Health & Community: Filipinos Organized to Address Chronic Diseases

Ruby N. Turalba, Lecturer
Department of Public Health

Poster presented at the Society for Public Health Education 2022 Digital Annual Conference, March 22, 2022 

Kalusugan ng Bayan/Our Health, Our Community is a collaborative partnership among multi-generational Filipino community health ambassadors, students, activists, entrepreneurs, and scholars to improve the well-being of Filipinos in San Francisco. Filipinos disproportionately experience chronic diseases, they are the fastest growing Asian group in the U.S., and in the last year we learned that underlying health conditions such as chronic diseases can complicate COVID-19 infections and outcomes. However, public health research on Filipinos and chronic diseases remains limited. To address the health of our community, we take action! Goals of this community-based action research project are to: 1) understand the community’s knowledge, attitudes, behaviors, and risk factors related to chronic diseases; 2) increase community awareness of chronic disease prevention; and 3) advocate for policy and environmental strategies that support health. This is an initiative of, by, and for the people.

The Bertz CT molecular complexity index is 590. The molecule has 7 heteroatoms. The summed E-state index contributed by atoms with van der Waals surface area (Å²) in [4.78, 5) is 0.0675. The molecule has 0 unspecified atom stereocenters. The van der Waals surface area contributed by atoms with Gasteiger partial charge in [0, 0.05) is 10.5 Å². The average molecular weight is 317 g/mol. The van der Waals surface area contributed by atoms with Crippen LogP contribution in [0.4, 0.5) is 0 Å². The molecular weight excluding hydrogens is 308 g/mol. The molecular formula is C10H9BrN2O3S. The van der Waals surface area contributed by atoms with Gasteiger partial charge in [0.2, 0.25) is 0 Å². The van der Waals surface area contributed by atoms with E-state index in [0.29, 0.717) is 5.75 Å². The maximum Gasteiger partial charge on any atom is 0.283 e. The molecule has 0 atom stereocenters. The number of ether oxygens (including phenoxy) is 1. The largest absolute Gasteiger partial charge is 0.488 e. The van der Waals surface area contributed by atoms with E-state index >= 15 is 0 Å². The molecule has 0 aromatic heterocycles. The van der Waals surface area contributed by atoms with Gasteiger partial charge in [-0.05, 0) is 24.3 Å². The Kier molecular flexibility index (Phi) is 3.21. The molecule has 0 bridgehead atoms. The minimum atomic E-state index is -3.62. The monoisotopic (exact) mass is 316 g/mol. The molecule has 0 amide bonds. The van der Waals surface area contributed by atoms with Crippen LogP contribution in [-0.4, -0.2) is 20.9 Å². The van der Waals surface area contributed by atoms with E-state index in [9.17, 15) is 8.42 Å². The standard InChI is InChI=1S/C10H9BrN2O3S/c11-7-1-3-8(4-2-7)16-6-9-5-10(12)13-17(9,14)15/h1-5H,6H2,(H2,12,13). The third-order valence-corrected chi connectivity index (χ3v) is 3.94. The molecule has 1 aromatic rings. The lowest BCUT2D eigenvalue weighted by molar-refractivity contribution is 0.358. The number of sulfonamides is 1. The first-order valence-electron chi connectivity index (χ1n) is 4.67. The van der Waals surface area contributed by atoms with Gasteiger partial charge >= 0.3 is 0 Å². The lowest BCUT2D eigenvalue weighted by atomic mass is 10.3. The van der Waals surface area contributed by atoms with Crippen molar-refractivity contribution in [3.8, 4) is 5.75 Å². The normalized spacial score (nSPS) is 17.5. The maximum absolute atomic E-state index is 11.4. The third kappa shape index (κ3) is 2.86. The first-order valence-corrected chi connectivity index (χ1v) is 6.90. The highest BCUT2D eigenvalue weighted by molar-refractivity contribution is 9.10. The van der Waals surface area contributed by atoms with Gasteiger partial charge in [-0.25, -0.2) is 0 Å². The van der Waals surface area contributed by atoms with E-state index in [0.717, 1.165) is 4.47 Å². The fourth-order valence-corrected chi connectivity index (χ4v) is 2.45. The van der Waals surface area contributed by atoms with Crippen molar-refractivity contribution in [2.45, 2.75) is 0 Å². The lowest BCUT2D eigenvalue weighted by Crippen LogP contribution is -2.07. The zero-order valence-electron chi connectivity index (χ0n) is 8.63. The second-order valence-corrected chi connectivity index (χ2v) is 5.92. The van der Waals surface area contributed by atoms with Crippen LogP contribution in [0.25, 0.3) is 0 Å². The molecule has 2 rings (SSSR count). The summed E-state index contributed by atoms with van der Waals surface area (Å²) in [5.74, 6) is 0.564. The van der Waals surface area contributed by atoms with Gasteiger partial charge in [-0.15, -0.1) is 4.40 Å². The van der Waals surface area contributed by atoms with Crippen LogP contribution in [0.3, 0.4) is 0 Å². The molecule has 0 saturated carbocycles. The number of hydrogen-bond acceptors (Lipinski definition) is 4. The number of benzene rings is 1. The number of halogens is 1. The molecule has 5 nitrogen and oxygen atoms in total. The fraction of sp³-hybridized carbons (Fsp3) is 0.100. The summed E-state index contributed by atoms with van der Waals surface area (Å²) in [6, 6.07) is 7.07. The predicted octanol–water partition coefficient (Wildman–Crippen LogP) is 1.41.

Five-minute video presentation

Thumbnail of Filipino health poster

Click on image to enlarge